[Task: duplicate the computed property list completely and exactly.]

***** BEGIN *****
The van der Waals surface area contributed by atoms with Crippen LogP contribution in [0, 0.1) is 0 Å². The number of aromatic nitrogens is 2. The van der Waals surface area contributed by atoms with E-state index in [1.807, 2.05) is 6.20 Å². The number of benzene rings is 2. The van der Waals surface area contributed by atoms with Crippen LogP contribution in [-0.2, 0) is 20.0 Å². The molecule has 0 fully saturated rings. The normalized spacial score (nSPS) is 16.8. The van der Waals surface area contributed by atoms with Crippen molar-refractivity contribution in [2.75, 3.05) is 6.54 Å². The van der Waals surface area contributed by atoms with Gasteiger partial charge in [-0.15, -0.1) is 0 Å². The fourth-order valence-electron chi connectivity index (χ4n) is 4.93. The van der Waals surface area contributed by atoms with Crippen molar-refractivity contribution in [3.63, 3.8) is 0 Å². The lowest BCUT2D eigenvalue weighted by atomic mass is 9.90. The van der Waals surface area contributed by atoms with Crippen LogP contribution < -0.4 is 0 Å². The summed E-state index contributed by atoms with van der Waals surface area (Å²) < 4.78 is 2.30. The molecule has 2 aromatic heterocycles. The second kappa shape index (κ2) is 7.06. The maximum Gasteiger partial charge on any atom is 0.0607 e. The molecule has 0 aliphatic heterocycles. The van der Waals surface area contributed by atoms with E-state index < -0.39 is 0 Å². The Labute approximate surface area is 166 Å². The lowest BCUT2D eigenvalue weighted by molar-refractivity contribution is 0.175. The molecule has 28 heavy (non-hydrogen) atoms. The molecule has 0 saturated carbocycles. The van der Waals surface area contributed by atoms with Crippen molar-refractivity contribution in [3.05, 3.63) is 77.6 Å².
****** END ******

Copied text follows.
The van der Waals surface area contributed by atoms with Crippen LogP contribution in [0, 0.1) is 0 Å². The number of aromatic nitrogens is 2. The van der Waals surface area contributed by atoms with E-state index in [1.807, 2.05) is 6.20 Å². The number of benzene rings is 2. The van der Waals surface area contributed by atoms with Crippen LogP contribution in [-0.2, 0) is 20.0 Å². The molecule has 0 fully saturated rings. The normalized spacial score (nSPS) is 16.8. The van der Waals surface area contributed by atoms with Crippen molar-refractivity contribution in [2.75, 3.05) is 6.54 Å². The van der Waals surface area contributed by atoms with Gasteiger partial charge in [-0.15, -0.1) is 0 Å². The fourth-order valence-electron chi connectivity index (χ4n) is 4.93. The van der Waals surface area contributed by atoms with Crippen molar-refractivity contribution in [3.63, 3.8) is 0 Å². The lowest BCUT2D eigenvalue weighted by atomic mass is 9.90. The van der Waals surface area contributed by atoms with Crippen LogP contribution < -0.4 is 0 Å². The summed E-state index contributed by atoms with van der Waals surface area (Å²) < 4.78 is 2.30. The molecule has 2 aromatic heterocycles. The second kappa shape index (κ2) is 7.06. The maximum Gasteiger partial charge on any atom is 0.0607 e. The molecule has 0 aliphatic heterocycles. The van der Waals surface area contributed by atoms with E-state index < -0.39 is 0 Å². The Labute approximate surface area is 166 Å². The lowest BCUT2D eigenvalue weighted by molar-refractivity contribution is 0.175. The molecule has 28 heavy (non-hydrogen) atoms. The molecule has 0 saturated carbocycles. The van der Waals surface area contributed by atoms with Crippen molar-refractivity contribution in [3.05, 3.63) is 77.6 Å².